Forums

The "Knight-Club" - A study from 1936

ThePawnSlayer
A study from 1936. See if you are able to solve!
Video solution:
Good luck!!

Arisktotle

I'm afraid this is not an endgame study from 1936 - or from any other year - it is only the end of a study by Kubbel and Herbstmann. This presentation is as bad as cutting away half the Mona Lisa and claiming that the remainder is a famous painting by Leonardo Da Vice portraying the mysterious "half-smile-half".

Here is the original:

 

ThePawnSlayer
Arisktotle wrote:

I'm afraid this is not an endgame study from 1936 - or from any other year - it is only the end of a study by Kubbel and Herbstmann. This presentation is as bad as cutting away half the Mona Lisa and claiming that the remainder is a famous painting by Leonardo Da Vice portraying the mysterious "half-smile-half".

Here is the original:

 

 

 

Many thanks for sharing the original puzzle. It is shame that the book I had only covered the final two moves. It is very beautiful the solution and answers my question as to why the pawn had to promote to a knight. Thank you for sharing this happy.png

Arisktotle
ThePawnSlayer wrote:

It is shame that the book I had only covered the final two moves. It is very beautiful the solution and answers my question as to why the pawn had to promote to a knight. 

We know that social media is mostly BS but it's shame that the contagion appears to have spread to books. It's the one medium we used to rely on for proper research - at least for chess. Tiiiiiiimes, they are a changin ... (Bob Dyyyyyylanwink.png)

MyNameIsNotBuddy

It's not a forced stalemate, Ke3 is a blunder since there are still checkmate chances with two knights

Arisktotle
MyNameIsNotBuddy wrote:

It's not a forced stalemate, Ke3 is a blunder since there are still checkmate chances with two knights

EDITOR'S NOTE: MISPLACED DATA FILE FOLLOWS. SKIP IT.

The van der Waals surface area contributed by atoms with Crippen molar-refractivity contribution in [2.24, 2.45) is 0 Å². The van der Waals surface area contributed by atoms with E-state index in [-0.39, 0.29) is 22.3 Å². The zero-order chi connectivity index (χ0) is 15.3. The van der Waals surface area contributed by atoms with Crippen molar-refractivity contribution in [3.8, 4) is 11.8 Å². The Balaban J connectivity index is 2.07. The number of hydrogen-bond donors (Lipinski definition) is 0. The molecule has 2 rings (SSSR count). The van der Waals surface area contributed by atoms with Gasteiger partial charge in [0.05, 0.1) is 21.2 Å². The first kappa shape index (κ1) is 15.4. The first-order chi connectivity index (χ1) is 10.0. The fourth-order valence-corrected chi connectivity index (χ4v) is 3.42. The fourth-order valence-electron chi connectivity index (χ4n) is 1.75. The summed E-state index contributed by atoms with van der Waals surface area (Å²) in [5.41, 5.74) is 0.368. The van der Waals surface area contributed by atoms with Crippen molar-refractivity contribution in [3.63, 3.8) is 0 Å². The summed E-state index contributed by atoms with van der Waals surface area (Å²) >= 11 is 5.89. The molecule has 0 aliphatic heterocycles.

It's a chess composition, not a game. In the parts of the solution which are not shown both sides presumably play the best moves and the outcome is certain - a draw in this instance. The parts of the solution shown contain the most spectacular and difficult moves and (sometimes) the errors that should be avoided. In endgame studies such as this one speed doesn't matter. A forced draw is not better or worse than a draw after 183 aimless moves. Blunders are only those moves that change the final outcome of the challenge to your disadvantage.

MyNameIsNotBuddy
Arisktotle wrote:
MyNameIsNotBuddy wrote:

It's not a forced stalemate, Ke3 is a blunder since there are still checkmate chances with two knights

It's a chess composition, not a game. In the parts of the solution which are not shown both sides presumably play the best moves and the outcome is certain - a draw in this instance. The parts of the solution shown contain the most spectacular and difficult moves and (sometimes) the errors that should be avoided. In endgame studies such as this one speed doesn't matter. A forced draw is not better or worse than a draw after 183 aimless moves. Blunders are only those moves that change the final outcome of the challenge to your disadvantage.

I was just saying Ke3 was a mistake because you can still mate with two knights. 

jetoba
MyNameIsNotBuddy wrote:
Arisktotle wrote:
MyNameIsNotBuddy wrote:

It's not a forced stalemate, Ke3 is a blunder since there are still checkmate chances with two knights

It's a chess composition, not a game. In the parts of the solution which are not shown both sides presumably play the best moves and the outcome is certain - a draw in this instance. The parts of the solution shown contain the most spectacular and difficult moves and (sometimes) the errors that should be avoided. In endgame studies such as this one speed doesn't matter. A forced draw is not better or worse than a draw after 183 aimless moves. Blunders are only those moves that change the final outcome of the challenge to your disadvantage.

I was just saying Ke3 was a mistake because you can still mate with two knights. 

The study was for how White can achieve a position that is drawn with best play.  Prior to the Knight sacrifice it was theoretically possible that Black might make a mistake and allow White to mate Black (as just one of many examples think of Black Ka1, Na2, Nb2, Nb1 and White Nc3) but White throwing away that chance was not a mistake by White because it reached either stalemate or a K+2N vs K position where Black can only win if White makes a major blunder.